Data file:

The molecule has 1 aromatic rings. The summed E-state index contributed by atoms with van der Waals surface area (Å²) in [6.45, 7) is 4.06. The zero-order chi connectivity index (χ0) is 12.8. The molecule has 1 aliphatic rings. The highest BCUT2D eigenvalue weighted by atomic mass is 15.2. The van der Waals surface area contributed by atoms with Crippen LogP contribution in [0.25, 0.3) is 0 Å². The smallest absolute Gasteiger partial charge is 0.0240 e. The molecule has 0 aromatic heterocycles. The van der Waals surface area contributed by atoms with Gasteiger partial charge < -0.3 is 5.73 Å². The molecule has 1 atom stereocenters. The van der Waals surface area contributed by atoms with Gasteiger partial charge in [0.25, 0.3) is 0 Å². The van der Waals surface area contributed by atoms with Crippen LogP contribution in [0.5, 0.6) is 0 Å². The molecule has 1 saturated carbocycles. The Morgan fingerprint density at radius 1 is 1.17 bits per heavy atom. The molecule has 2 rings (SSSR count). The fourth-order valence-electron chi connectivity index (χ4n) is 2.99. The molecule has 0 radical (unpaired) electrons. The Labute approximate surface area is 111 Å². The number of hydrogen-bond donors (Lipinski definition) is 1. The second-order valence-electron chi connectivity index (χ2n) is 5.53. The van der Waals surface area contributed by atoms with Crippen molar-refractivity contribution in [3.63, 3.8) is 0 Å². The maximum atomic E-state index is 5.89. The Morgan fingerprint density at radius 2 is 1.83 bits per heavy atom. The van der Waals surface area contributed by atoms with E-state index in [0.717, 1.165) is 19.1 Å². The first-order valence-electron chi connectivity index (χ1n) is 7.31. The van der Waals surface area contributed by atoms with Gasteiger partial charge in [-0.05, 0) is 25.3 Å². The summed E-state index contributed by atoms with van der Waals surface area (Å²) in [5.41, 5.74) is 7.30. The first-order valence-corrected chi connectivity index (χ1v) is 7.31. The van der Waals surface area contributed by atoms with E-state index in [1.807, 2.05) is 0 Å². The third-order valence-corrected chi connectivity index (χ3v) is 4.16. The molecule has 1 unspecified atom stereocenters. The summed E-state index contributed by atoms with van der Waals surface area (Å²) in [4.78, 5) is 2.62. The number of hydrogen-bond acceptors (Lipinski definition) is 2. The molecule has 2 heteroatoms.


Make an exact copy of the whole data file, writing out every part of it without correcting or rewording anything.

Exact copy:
The molecule has 1 aromatic rings. The summed E-state index contributed by atoms with van der Waals surface area (Å²) in [6.45, 7) is 4.06. The zero-order chi connectivity index (χ0) is 12.8. The molecule has 1 aliphatic rings. The highest BCUT2D eigenvalue weighted by atomic mass is 15.2. The van der Waals surface area contributed by atoms with Crippen LogP contribution in [0.25, 0.3) is 0 Å². The smallest absolute Gasteiger partial charge is 0.0240 e. The molecule has 0 aromatic heterocycles. The van der Waals surface area contributed by atoms with Gasteiger partial charge < -0.3 is 5.73 Å². The molecule has 1 atom stereocenters. The van der Waals surface area contributed by atoms with Gasteiger partial charge in [0.25, 0.3) is 0 Å². The van der Waals surface area contributed by atoms with Crippen LogP contribution in [0.5, 0.6) is 0 Å². The molecule has 1 saturated carbocycles. The Morgan fingerprint density at radius 1 is 1.17 bits per heavy atom. The molecule has 2 rings (SSSR count). The fourth-order valence-electron chi connectivity index (χ4n) is 2.99. The molecule has 0 radical (unpaired) electrons. The Labute approximate surface area is 111 Å². The number of hydrogen-bond donors (Lipinski definition) is 1. The second-order valence-electron chi connectivity index (χ2n) is 5.53. The van der Waals surface area contributed by atoms with Crippen molar-refractivity contribution in [3.63, 3.8) is 0 Å². The maximum atomic E-state index is 5.89. The Morgan fingerprint density at radius 2 is 1.83 bits per heavy atom. The van der Waals surface area contributed by atoms with E-state index in [0.717, 1.165) is 19.1 Å². The first-order valence-electron chi connectivity index (χ1n) is 7.31. The van der Waals surface area contributed by atoms with Gasteiger partial charge in [-0.05, 0) is 25.3 Å². The summed E-state index contributed by atoms with van der Waals surface area (Å²) in [5.41, 5.74) is 7.30. The first-order valence-corrected chi connectivity index (χ1v) is 7.31. The van der Waals surface area contributed by atoms with E-state index in [1.807, 2.05) is 0 Å². The third-order valence-corrected chi connectivity index (χ3v) is 4.16. The molecule has 1 unspecified atom stereocenters. The summed E-state index contributed by atoms with van der Waals surface area (Å²) in [4.78, 5) is 2.62. The number of hydrogen-bond acceptors (Lipinski definition) is 2. The molecule has 2 heteroatoms.